Tuesday View (31st December) and a Happy New Year!

Alfred Tennyson’s famous words:

“Ring out the old, ring in the new,
Ring, happy bells, across the snow…”

What snow?! I think I need to change that line to “green, green grass”!

Here’s the view today, as the light faded at around 3.30pm (compare with the next photo, taken last summer!)

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And my message for 2014…

Embrace the new year with upturned eyes and an open heart

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Look forward, stride forward, over new ground

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Leaving footprints behind you as you step into the unknown

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It’s time once again for me to thank you all for a great blogging year.

Thank you for being there, for liking and commenting on my posts, for your loyalty and support, and for putting out such inspiring, interesting and positive posts yourselves. All this means an AWFUL lot to me!

So now I wish you all a very Happy and Healthy New Year, full of joy and harmony, kindness and laughter, and good food and flowers! I hope it brings with it all you could wish for.

Talking of wishes, here are a few things I’m hoping for this coming year….

A sudden exodus of slugs and snails to the woods beyond the garden

Success with my poppy seeds

That our resident mole does not bring his family with him to settle down for good

A glimpse of a rare butterfly

To smell the elusive scent of Hepaticas in the woods this spring

Time for the hammock (and no mosquitoes!)

Plenty of sunshine

😀

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What are your hopes for 2014?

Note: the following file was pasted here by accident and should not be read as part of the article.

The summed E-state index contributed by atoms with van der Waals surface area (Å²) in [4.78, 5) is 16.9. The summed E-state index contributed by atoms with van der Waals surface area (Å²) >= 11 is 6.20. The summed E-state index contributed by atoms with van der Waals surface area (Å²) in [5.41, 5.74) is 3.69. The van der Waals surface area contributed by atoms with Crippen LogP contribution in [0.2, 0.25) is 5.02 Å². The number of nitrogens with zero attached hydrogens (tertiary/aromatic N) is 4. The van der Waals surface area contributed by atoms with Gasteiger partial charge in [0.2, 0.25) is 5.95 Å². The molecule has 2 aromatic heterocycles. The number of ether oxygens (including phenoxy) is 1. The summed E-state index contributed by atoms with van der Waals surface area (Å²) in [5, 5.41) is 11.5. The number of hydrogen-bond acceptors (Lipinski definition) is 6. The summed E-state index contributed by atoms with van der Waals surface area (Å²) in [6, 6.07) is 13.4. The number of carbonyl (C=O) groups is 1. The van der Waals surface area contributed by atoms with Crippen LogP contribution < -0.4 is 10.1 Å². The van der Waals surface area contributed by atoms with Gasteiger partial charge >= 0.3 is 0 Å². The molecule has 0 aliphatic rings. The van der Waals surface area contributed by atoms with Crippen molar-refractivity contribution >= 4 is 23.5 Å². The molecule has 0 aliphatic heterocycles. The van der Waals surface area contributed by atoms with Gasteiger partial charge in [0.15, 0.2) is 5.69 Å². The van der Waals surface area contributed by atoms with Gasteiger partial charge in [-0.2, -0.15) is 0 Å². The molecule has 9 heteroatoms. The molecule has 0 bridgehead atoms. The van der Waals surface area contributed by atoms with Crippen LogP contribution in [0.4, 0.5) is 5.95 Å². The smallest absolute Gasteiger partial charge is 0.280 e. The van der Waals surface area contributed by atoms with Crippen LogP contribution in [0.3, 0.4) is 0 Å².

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Happy New Year!

 

Fourth Sunday in Advent 2013

This is the last flower featuring in my Advent Sunday series, and I think it looks rather festive too!

Ricinus communis

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I grew two of these from seed, and was amazed at how well they grew! They loved it in my dry and very hot rockery, and looked good until the first frost. The large glossyy leaves are an exotic addition to the garden – not really fitting in with other plants at all. In fact they are almost gaudy, but the small flowers and seedheads are somehow very attractive and every time I passed this plant I would admire it.

The common name in German is Wunderbaum (Miracle Tree) and this seemed very appropriate as I could not believe its growth and stature! It was not until I looked up the English common name – Castor Oil Plant – that I realized this is where castor oil comes from. I had never given it a thought before.

Only one drawback if you have pets or small children – this plant and its seeds are toxic. Ours was tucked well into the barely accessible rockery.

Have you ever grown anything exotic?

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Here’s another (more seasonal) plant that is exotic for us in Europe. Do you have these at Christmas time too?

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Enjoy the last few days before Christmas!

Chocolate Yule Log